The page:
I am in love. Like any creative person with a knack or gift of writing, it sits on the sleeves, my smile, eyes, face, work and aura. Runabay’s song reactivates those emotions. In what felt like a blink of an eye, he was there—for me. I must admit. I am afraid too, but I deserve this. For the first time in a very long time, I am terrified. I’m game for the challenge, the permissible changes, and any possible outcome. Life is life. We should all enjoy every day that God allows us to explore if we are physically and mentally capable. Enjoy life as it unfolds.

Thank God for music. It helps us get through our toughest times, and most of the time, the artists won’t ever know how many people’s lives they’ve changed or affected. I’m glad that I have the gift and privilege to share what I feel.


Tobtok & Adrian Lux – As I Sleep featuring Charlee (Gramercy Remix) (Submission)

Deep House is my go-to when I don’t want to be disappointed by what other musical styles have to offer. With millions of people loving this song, it’s hard to deny it’s infectious and vivacious contribution the world. Check out the Gramercy remix to ‘As I Sleep’ originally by the Swedish producers Tobtok & Adrian Lux now, featuring Charlee.


Oli Hannaford – Considering Both Sides featuring Marna (Submission)

Not only is the cover art for the song lovely, the vocals and the production for the record feeds the soul. There’s always a debate amongst music lovers that this sort of music doesn’t get enough promotion in the mainstream markets. People have the power to make anything possible, so how about we start with spreading the news about what we like, together, so the artists that make this kind of music can get to the top of the totem pole without having to compromise their creativity. About the track, Oli Hannaford says it is an “emotional account of the acceptance of being mistreated, but realising that hate is the wrong thing to do and instead step back and try to be friends.” No wonder it is close to his heart. Listen to the smooth musical composition below by the young British Electro-Soul producer, singer-songwriter and multi-instrumentalist.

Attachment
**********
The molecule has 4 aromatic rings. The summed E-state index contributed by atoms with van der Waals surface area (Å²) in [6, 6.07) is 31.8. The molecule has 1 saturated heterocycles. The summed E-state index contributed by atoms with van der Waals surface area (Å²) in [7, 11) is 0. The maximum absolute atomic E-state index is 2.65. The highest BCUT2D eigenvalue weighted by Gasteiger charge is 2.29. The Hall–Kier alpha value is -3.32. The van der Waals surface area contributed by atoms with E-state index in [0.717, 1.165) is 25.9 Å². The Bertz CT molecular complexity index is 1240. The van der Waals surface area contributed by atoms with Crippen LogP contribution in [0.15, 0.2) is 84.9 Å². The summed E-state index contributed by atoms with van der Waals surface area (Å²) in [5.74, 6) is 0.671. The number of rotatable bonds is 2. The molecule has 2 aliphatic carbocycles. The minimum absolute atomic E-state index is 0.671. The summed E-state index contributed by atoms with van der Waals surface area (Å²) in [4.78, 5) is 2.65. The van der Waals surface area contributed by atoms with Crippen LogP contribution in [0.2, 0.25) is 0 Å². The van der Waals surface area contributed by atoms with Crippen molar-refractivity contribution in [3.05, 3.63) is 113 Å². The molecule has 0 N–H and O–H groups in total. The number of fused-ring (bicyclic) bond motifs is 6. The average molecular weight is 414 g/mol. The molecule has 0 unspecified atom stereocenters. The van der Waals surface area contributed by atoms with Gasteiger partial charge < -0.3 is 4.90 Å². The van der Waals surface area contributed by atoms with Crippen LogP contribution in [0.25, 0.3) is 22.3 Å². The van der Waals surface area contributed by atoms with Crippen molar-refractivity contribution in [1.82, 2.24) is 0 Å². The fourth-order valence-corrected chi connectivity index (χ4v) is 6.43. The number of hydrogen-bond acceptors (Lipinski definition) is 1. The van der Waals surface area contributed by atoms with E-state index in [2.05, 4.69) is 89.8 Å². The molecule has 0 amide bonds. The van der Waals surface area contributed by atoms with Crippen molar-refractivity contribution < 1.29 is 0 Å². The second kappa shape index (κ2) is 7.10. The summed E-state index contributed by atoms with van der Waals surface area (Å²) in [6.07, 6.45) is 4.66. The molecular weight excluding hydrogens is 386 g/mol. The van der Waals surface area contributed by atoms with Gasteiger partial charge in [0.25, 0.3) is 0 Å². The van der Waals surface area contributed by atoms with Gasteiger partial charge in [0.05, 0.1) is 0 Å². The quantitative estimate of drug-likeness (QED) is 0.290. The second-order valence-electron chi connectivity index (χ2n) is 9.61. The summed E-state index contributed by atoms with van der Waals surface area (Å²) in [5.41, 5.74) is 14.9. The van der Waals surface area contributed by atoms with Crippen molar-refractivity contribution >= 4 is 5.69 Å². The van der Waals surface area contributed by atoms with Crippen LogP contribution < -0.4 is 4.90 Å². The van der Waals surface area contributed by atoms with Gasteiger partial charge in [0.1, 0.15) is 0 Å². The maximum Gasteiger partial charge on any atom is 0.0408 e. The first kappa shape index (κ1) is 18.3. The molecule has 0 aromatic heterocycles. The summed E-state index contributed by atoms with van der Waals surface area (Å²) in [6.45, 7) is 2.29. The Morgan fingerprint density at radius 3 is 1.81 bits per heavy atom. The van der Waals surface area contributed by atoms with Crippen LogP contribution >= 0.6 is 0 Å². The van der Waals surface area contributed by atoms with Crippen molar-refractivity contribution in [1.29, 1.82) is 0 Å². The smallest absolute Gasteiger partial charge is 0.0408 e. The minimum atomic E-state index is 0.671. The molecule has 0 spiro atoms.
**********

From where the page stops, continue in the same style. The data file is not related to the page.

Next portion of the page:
Tepr – Taste of Love featuring D Woods (Submission)

We’re in the nineteen eighties. It’s night time. We’re heading to the club. ‘Taste of Love’ comes on the car radio. It’s giving us the life we wanted. Its anthemic vibe paired with D Woods’ vocals are so good that it could follow us to the afterlife if it tried. Additionally, if you listen when you’re sick, the French producer Tepr’s high-energy track may cure a common cold. Play it loud from the speakers stacked in your linen closet, more than once.


The Shakes – With Every Moment (Submission)

When thinking about what makes me like songs by one person, and not the other, I believe it has to do with the strength of the vocalist. Whether it is the vocal used as a sample, or if it is a live person, it ought to command my attention. Next, what the person says out of their mouths is of importance. When it comes to ‘With Every Moment’ by The Shakes, every human who has the opportunity to hear it is asked to cherish every moment. Not all of us have the know-how, but we can try.


Winter & Triptides – Amiga (Submission)

Yes, you might not understand every word that Samira Winter (Winter) and Glenn Brigman (Triptides) sing, but a good song is a good song. When you know the formula, you know the formula. It’s from their forthcoming album titled ‘Estrela Magica’, which translates to Magic Star in English.


GRUNGECAKE